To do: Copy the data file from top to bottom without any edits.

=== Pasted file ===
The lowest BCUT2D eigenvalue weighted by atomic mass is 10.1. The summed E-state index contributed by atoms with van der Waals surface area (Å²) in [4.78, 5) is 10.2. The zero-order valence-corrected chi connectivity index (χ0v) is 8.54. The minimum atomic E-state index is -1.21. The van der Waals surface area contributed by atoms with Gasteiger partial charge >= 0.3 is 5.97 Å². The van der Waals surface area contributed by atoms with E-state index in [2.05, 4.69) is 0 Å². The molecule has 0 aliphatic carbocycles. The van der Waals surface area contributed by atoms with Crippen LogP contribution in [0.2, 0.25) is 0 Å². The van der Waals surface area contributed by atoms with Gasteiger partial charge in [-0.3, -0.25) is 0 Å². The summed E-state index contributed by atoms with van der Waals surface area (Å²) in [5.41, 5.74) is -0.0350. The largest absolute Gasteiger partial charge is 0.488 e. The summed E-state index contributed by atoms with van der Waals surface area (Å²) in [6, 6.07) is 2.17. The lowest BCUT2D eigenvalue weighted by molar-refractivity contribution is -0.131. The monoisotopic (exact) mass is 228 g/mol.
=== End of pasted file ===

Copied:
The lowest BCUT2D eigenvalue weighted by atomic mass is 10.1. The summed E-state index contributed by atoms with van der Waals surface area (Å²) in [4.78, 5) is 10.2. The zero-order valence-corrected chi connectivity index (χ0v) is 8.54. The minimum atomic E-state index is -1.21. The van der Waals surface area contributed by atoms with Gasteiger partial charge >= 0.3 is 5.97 Å². The van der Waals surface area contributed by atoms with E-state index in [2.05, 4.69) is 0 Å². The molecule has 0 aliphatic carbocycles. The van der Waals surface area contributed by atoms with Crippen LogP contribution in [0.2, 0.25) is 0 Å². The van der Waals surface area contributed by atoms with Gasteiger partial charge in [-0.3, -0.25) is 0 Å². The summed E-state index contributed by atoms with van der Waals surface area (Å²) in [5.41, 5.74) is -0.0350. The largest absolute Gasteiger partial charge is 0.488 e. The summed E-state index contributed by atoms with van der Waals surface area (Å²) in [6, 6.07) is 2.17. The lowest BCUT2D eigenvalue weighted by molar-refractivity contribution is -0.131. The monoisotopic (exact) mass is 228 g/mol.